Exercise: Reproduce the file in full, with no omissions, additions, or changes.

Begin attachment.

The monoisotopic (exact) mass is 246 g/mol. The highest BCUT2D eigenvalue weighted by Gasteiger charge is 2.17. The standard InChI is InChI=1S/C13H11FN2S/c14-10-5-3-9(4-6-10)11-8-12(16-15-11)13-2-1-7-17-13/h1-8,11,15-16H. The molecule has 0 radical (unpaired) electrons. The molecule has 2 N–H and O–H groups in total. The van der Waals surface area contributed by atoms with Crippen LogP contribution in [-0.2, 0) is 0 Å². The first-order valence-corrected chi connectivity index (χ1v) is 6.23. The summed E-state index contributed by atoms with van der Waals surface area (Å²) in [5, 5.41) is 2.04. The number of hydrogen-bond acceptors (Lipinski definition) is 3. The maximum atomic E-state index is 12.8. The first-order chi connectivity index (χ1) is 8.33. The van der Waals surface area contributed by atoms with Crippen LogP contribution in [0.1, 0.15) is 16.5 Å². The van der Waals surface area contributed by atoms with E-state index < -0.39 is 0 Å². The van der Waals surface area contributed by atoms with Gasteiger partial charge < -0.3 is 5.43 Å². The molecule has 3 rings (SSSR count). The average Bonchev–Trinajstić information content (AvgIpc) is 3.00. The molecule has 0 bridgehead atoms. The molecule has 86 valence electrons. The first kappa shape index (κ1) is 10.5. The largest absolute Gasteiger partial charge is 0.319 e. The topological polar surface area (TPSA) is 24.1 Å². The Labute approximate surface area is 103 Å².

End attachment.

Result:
The monoisotopic (exact) mass is 246 g/mol. The highest BCUT2D eigenvalue weighted by Gasteiger charge is 2.17. The standard InChI is InChI=1S/C13H11FN2S/c14-10-5-3-9(4-6-10)11-8-12(16-15-11)13-2-1-7-17-13/h1-8,11,15-16H. The molecule has 0 radical (unpaired) electrons. The molecule has 2 N–H and O–H groups in total. The van der Waals surface area contributed by atoms with Crippen LogP contribution in [-0.2, 0) is 0 Å². The first-order valence-corrected chi connectivity index (χ1v) is 6.23. The summed E-state index contributed by atoms with van der Waals surface area (Å²) in [5, 5.41) is 2.04. The number of hydrogen-bond acceptors (Lipinski definition) is 3. The maximum atomic E-state index is 12.8. The first-order chi connectivity index (χ1) is 8.33. The van der Waals surface area contributed by atoms with Crippen LogP contribution in [0.1, 0.15) is 16.5 Å². The van der Waals surface area contributed by atoms with E-state index < -0.39 is 0 Å². The van der Waals surface area contributed by atoms with Gasteiger partial charge < -0.3 is 5.43 Å². The molecule has 3 rings (SSSR count). The average Bonchev–Trinajstić information content (AvgIpc) is 3.00. The molecule has 0 bridgehead atoms. The molecule has 86 valence electrons. The first kappa shape index (κ1) is 10.5. The largest absolute Gasteiger partial charge is 0.319 e. The topological polar surface area (TPSA) is 24.1 Å². The Labute approximate surface area is 103 Å².